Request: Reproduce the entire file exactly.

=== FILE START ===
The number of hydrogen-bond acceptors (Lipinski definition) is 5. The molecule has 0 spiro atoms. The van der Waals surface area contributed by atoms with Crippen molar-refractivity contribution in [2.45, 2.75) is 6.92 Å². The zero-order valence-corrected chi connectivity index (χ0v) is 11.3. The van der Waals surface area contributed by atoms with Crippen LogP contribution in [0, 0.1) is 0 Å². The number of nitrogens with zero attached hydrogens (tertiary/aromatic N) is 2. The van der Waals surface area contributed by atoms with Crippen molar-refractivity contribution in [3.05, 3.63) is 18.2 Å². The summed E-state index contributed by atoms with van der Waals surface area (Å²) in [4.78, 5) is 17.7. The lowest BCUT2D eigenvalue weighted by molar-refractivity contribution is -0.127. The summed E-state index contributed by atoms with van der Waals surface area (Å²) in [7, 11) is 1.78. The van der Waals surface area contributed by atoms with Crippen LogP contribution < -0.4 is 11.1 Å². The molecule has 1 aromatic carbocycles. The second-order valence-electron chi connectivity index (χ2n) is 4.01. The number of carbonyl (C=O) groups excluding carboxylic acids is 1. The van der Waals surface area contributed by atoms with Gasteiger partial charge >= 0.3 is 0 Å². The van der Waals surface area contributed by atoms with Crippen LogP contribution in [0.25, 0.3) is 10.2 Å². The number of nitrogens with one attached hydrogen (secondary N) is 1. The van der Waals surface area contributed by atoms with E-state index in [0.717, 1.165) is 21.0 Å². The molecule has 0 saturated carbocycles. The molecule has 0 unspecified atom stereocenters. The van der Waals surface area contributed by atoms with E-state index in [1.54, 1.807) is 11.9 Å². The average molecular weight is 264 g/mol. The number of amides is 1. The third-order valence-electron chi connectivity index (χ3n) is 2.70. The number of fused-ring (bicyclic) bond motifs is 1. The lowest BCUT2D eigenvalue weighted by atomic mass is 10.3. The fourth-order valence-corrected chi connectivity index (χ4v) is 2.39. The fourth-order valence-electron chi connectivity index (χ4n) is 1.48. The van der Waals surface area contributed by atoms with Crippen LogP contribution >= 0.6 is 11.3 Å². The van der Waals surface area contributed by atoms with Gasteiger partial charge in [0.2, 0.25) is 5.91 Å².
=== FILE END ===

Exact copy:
The number of hydrogen-bond acceptors (Lipinski definition) is 5. The molecule has 0 spiro atoms. The van der Waals surface area contributed by atoms with Crippen molar-refractivity contribution in [2.45, 2.75) is 6.92 Å². The zero-order valence-corrected chi connectivity index (χ0v) is 11.3. The van der Waals surface area contributed by atoms with Crippen LogP contribution in [0, 0.1) is 0 Å². The number of nitrogens with zero attached hydrogens (tertiary/aromatic N) is 2. The van der Waals surface area contributed by atoms with Crippen molar-refractivity contribution in [3.05, 3.63) is 18.2 Å². The summed E-state index contributed by atoms with van der Waals surface area (Å²) in [4.78, 5) is 17.7. The lowest BCUT2D eigenvalue weighted by molar-refractivity contribution is -0.127. The summed E-state index contributed by atoms with van der Waals surface area (Å²) in [7, 11) is 1.78. The van der Waals surface area contributed by atoms with Crippen LogP contribution < -0.4 is 11.1 Å². The molecule has 1 aromatic carbocycles. The second-order valence-electron chi connectivity index (χ2n) is 4.01. The number of carbonyl (C=O) groups excluding carboxylic acids is 1. The van der Waals surface area contributed by atoms with Gasteiger partial charge >= 0.3 is 0 Å². The van der Waals surface area contributed by atoms with Crippen LogP contribution in [0.25, 0.3) is 10.2 Å². The number of nitrogens with one attached hydrogen (secondary N) is 1. The van der Waals surface area contributed by atoms with E-state index in [0.717, 1.165) is 21.0 Å². The molecule has 0 saturated carbocycles. The molecule has 0 unspecified atom stereocenters. The van der Waals surface area contributed by atoms with E-state index in [1.54, 1.807) is 11.9 Å². The average molecular weight is 264 g/mol. The number of amides is 1. The third-order valence-electron chi connectivity index (χ3n) is 2.70. The number of fused-ring (bicyclic) bond motifs is 1. The lowest BCUT2D eigenvalue weighted by atomic mass is 10.3. The fourth-order valence-corrected chi connectivity index (χ4v) is 2.39. The fourth-order valence-electron chi connectivity index (χ4n) is 1.48. The van der Waals surface area contributed by atoms with Crippen LogP contribution >= 0.6 is 11.3 Å². The van der Waals surface area contributed by atoms with Gasteiger partial charge in [0.2, 0.25) is 5.91 Å².